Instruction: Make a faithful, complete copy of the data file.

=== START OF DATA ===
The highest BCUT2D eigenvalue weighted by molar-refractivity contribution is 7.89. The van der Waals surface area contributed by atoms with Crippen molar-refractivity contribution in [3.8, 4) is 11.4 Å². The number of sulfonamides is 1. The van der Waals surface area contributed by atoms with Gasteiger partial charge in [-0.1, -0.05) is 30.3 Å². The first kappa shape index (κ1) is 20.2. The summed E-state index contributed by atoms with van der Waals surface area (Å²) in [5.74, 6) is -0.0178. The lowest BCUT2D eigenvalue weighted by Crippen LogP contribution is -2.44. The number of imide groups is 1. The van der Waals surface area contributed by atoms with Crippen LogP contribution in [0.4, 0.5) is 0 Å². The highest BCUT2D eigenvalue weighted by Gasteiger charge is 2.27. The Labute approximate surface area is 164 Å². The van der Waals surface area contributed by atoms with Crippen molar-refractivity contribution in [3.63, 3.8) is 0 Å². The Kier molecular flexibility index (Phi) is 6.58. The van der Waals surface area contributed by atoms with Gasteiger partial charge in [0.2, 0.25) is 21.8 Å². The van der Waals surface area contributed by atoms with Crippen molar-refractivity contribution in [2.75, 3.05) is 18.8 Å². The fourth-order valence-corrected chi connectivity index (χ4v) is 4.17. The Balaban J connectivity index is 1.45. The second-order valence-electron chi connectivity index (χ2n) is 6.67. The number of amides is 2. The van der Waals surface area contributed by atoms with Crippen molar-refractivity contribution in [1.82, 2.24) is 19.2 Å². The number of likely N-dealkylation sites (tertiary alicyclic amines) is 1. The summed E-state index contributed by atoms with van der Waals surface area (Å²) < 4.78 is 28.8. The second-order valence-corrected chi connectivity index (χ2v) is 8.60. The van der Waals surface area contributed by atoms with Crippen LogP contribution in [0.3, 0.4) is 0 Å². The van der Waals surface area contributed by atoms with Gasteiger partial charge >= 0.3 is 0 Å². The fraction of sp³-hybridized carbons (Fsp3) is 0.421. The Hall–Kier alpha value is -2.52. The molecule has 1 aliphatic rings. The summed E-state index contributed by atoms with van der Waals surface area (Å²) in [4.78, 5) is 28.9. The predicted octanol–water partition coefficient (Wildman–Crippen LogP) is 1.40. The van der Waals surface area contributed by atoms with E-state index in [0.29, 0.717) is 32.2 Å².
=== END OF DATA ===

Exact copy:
The highest BCUT2D eigenvalue weighted by molar-refractivity contribution is 7.89. The van der Waals surface area contributed by atoms with Crippen molar-refractivity contribution in [3.8, 4) is 11.4 Å². The number of sulfonamides is 1. The van der Waals surface area contributed by atoms with Gasteiger partial charge in [-0.1, -0.05) is 30.3 Å². The first kappa shape index (κ1) is 20.2. The summed E-state index contributed by atoms with van der Waals surface area (Å²) in [5.74, 6) is -0.0178. The lowest BCUT2D eigenvalue weighted by Crippen LogP contribution is -2.44. The number of imide groups is 1. The van der Waals surface area contributed by atoms with Crippen LogP contribution in [0.4, 0.5) is 0 Å². The highest BCUT2D eigenvalue weighted by Gasteiger charge is 2.27. The Labute approximate surface area is 164 Å². The van der Waals surface area contributed by atoms with Crippen molar-refractivity contribution in [3.63, 3.8) is 0 Å². The Kier molecular flexibility index (Phi) is 6.58. The van der Waals surface area contributed by atoms with Gasteiger partial charge in [0.2, 0.25) is 21.8 Å². The van der Waals surface area contributed by atoms with Crippen molar-refractivity contribution in [2.75, 3.05) is 18.8 Å². The fourth-order valence-corrected chi connectivity index (χ4v) is 4.17. The Balaban J connectivity index is 1.45. The second-order valence-electron chi connectivity index (χ2n) is 6.67. The number of amides is 2. The van der Waals surface area contributed by atoms with Crippen molar-refractivity contribution in [1.82, 2.24) is 19.2 Å². The number of likely N-dealkylation sites (tertiary alicyclic amines) is 1. The summed E-state index contributed by atoms with van der Waals surface area (Å²) < 4.78 is 28.8. The second-order valence-corrected chi connectivity index (χ2v) is 8.60. The van der Waals surface area contributed by atoms with Crippen LogP contribution in [0.3, 0.4) is 0 Å². The van der Waals surface area contributed by atoms with Gasteiger partial charge >= 0.3 is 0 Å². The fraction of sp³-hybridized carbons (Fsp3) is 0.421. The Hall–Kier alpha value is -2.52. The molecule has 1 aliphatic rings. The summed E-state index contributed by atoms with van der Waals surface area (Å²) in [4.78, 5) is 28.9. The predicted octanol–water partition coefficient (Wildman–Crippen LogP) is 1.40. The van der Waals surface area contributed by atoms with E-state index in [0.29, 0.717) is 32.2 Å².